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The Life and Correspondence of Robert Southey
Robert Southey to Neville White, 11 December 1821

Vol. I Contents
Early Life: I
Early Life: II
Early Life: III
Early Life: IV
Early Life: V
Early Life: VI
Early Life: VII
Early Life: VIII
Early Life: IX
Early Life: X
Early Life: XI
Early Life: XII
Early Life: XIII
Early Life: XIV
Early Life: XV
Early Life: XVI
Early Life: XVII
Ch. I. 1791-93
Ch. II. 1794
Ch. III. 1794-95
Ch. IV. 1796
Ch. V. 1797
Vol. II Contents
Ch. VI. 1799-1800
Ch. VII. 1800-1801
Ch. VIII. 1801
Ch. IX. 1802-03
Ch. X. 1804
Ch. XI. 1804-1805
Vol. III Contents
Ch. XII. 1806
Ch. XIII. 1807
Ch. XIV. 1808
Ch. XV. 1809
Ch. XVI. 1810-1811
Ch. XVII. 1812
Vol. IV Contents
Ch. XVIII. 1813
Ch. XIX. 1814-1815
Ch. XX. 1815-1816
Ch. XXI. 1816
Ch. XXII. 1817
Ch. XXIII. 1818
Ch. XXIV. 1818-1819
Vol. IV Appendix
Vol. V Contents
Ch. XXV. 1820-1821
Ch. XXVI. 1821
Ch. XXVII. 1822-1823
Ch. XXVIII. 1824-1825
Ch. XXIX. 1825-1826
Ch. XXX. 1826-1827
Ch. XXXI. 1827-1828
Vol. V Appendix
Vol. VI Contents
Ch. XXXII. 1829
Ch. XXXIII. 1830
Ch. XXXIV. 1830-1831
Ch. XXXV. 1832-1834
Ch. XXXVI. 1834-1836
Ch. XXXVII. 1836-1837
Ch. XXXVIII. 1837-1843
Vol. VI Appendix
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“Keswick, Dec 11. 1821.
“My dear Neville,

“When the Life is reprinted, I can modify the passage which expresses an essential difference of opinion upon religious subjects with Henry. That difference is certainly not now what it was then, but it is still a wide one; though, had Henry lived till this time, I believe there would scarcely have been a shade of difference between us. I am perfectly sure
that, with a heart and intellect like his, he would have outgrown all tendency toward Calvinism, and have approached nearer in opinion to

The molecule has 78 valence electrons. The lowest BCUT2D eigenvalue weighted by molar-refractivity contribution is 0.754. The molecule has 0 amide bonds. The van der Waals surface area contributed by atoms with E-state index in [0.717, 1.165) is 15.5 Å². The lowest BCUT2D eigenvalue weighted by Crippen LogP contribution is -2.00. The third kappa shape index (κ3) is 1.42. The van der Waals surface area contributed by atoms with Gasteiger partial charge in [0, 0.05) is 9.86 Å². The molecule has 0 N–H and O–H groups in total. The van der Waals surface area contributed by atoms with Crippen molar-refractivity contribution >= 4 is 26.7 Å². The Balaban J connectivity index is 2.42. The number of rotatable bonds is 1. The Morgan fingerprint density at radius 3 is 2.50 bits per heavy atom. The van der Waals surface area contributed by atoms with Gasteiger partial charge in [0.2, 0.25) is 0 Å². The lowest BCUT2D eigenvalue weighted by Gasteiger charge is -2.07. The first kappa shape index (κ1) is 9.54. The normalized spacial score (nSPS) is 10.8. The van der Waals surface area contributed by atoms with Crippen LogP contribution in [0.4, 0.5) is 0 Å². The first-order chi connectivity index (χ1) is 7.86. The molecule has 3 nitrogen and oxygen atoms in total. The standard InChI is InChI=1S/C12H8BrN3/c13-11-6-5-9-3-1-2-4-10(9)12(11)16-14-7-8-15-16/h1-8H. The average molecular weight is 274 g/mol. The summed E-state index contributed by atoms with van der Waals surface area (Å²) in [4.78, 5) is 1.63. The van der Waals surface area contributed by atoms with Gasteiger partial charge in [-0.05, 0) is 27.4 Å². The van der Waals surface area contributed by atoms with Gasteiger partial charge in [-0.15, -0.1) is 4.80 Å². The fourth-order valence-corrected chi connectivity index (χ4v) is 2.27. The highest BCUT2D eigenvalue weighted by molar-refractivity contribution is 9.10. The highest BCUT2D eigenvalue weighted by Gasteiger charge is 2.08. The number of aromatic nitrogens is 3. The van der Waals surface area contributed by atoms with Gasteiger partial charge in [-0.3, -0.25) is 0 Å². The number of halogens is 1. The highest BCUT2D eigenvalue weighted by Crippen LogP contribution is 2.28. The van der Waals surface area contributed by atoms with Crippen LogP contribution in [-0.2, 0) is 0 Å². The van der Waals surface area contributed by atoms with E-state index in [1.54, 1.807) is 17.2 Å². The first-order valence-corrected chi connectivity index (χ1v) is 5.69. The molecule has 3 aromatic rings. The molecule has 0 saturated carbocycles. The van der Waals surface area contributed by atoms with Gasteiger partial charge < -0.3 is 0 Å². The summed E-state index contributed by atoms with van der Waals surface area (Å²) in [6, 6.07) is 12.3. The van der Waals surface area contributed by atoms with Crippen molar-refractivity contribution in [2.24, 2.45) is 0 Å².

Jeremy Taylor than to the Synod of Dort.

“You wrong the Government with regard to Ireland. They neither now have, nor ever have had, a wish to keep the savages in that country in their state of ignorance and barbarity; and it would surprise you to know what funds have been established for their education. I know Dr. Bell was surprised at finding how large the endowments were, and felt that on that score it was not means that were wanting, but the just direction of them. How to set about enlightening such a people as the wild Irish is one of the most difficult duties any government was ever called upon to perform, obstructed as it is by such a body of priests, who can effectually prevent any better instruction than they themselves bestow. I want more information concerning certain parts of Irish history than I possess at present; but in one or more of the works which I have in hand I shall trace the evils of Ireland to their source. Meantime, this I may safely assert, as a general deduction from all that I have learnt in the course of history, that the more we know of preceding and coexisting circumstances and difficulties, the more excuse we shall find for those men and measures which, with little knowledge of those circumstances, we should condemn absolutely. This feeling leads not to any thing like indifference concerning right and wrong, nor to any lukewarmness or indecision in opinion; but certainly to a more
Ætat. 47. OF ROBERT SOUTHEY. 105
indulgent and charitable tone of mind than commonly prevails.

“God bless you, my dear Neville!

And believe me yours affectionately,
Robert Southey.”